Jen Cole Wright (00:47:42):

I, myself will never exist again. We are unique and that means that there's lots of ways in which our experience of the world and our capacity to express our place in the world is absolutely fundamentally unique. And being able to create space for that celebration of that uniqueness is really, really challenging because it requires, not only is it challenging for the group that we're a part of because that group is constantly looking for indicators that you belong and that you share those values and you share those practices in. You're doing all the things that you're supposed to do in order to be fulfilling what we take to be a shared conception of a good life. But it's also challenging to the individual because the idea of going out on your own and really exploring what it means to be you and trying things out and, and, and, and following your passion and like, you know, beating your own drum all the way that it's been talked about it.


Jen Cole Wright (00:48:41):

There's a, there's a fine line between genius and freak. There's a fine, and there's, and there's all this untapped territory where you have no idea, you have no idea of what you're doing is, is beautiful or, or ugly or crazy or brilliant or because the, the things that we use as markers for that are the social feedback that we get from other people. And so there's this really fascinating tension between going out there and really doing what you're called upon to do and needing feedback from others that this is okay. Like, you know, imagine you're an artist and you're just compelled to create art that speaks from the depth of your soul. But then all of a sudden people look at it and go, Oh my God, that's trash. What the heck is that? Does that, does, does the fact that it appeals to you aesthetically is that, is that lessened because it doesn't appeal to anyone else aesthetically like can you, can you trust your own aesthetic?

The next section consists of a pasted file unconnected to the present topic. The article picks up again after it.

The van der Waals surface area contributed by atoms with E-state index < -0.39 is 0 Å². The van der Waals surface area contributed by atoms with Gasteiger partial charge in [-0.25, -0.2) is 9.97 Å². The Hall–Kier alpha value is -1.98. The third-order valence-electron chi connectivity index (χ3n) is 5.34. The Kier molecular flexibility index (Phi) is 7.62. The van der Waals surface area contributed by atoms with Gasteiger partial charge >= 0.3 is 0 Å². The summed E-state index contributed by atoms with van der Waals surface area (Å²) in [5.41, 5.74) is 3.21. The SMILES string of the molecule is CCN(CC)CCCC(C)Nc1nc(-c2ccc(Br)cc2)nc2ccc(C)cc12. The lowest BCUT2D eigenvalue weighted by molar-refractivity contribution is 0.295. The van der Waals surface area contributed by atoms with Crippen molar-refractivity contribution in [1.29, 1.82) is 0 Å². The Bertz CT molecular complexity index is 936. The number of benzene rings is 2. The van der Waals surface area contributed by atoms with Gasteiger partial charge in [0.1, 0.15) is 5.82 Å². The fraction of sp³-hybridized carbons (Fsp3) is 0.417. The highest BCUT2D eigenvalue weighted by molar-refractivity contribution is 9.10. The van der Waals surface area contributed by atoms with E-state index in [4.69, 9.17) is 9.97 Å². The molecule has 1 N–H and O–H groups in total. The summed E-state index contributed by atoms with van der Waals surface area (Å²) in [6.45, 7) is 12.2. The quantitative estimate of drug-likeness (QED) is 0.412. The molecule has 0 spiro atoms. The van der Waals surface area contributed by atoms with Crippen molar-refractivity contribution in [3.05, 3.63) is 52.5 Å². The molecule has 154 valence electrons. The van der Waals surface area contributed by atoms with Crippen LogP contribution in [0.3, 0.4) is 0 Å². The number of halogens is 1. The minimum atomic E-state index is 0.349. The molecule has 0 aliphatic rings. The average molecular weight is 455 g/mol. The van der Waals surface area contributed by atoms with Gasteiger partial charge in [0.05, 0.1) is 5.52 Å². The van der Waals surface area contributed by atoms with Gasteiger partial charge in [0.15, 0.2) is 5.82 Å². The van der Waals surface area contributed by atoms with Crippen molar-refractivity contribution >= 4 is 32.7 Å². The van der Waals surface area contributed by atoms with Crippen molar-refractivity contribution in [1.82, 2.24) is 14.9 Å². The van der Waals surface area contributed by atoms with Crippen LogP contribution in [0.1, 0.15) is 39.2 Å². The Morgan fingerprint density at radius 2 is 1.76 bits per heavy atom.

Jen Cole Wright (00:49:45):

You know, your own aesthetic genius or are suddenly you, you're thrown back on not, I'm just a sham. I'm not really an artist after all. And so there's this really fascinating tension between our capacity to be able to explore ourselves, to our, to the depth of our unique capacities and this need to continually bring it back to the group and say, is this okay? Is this okay? What do you think of this? Is this okay? And in a way that's vital to the group because the group then is able to constantly grow and change as individuals are bringing new ideas and new feedback and new experiences and new ways of doing things. The group can be like, Oh yeah, that's cool. We never thought about that before. Let's do that. Yeah. But then as soon as the group says, let's do that, it's not an individual thing anymore.


Jen Cole Wright (00:50:34):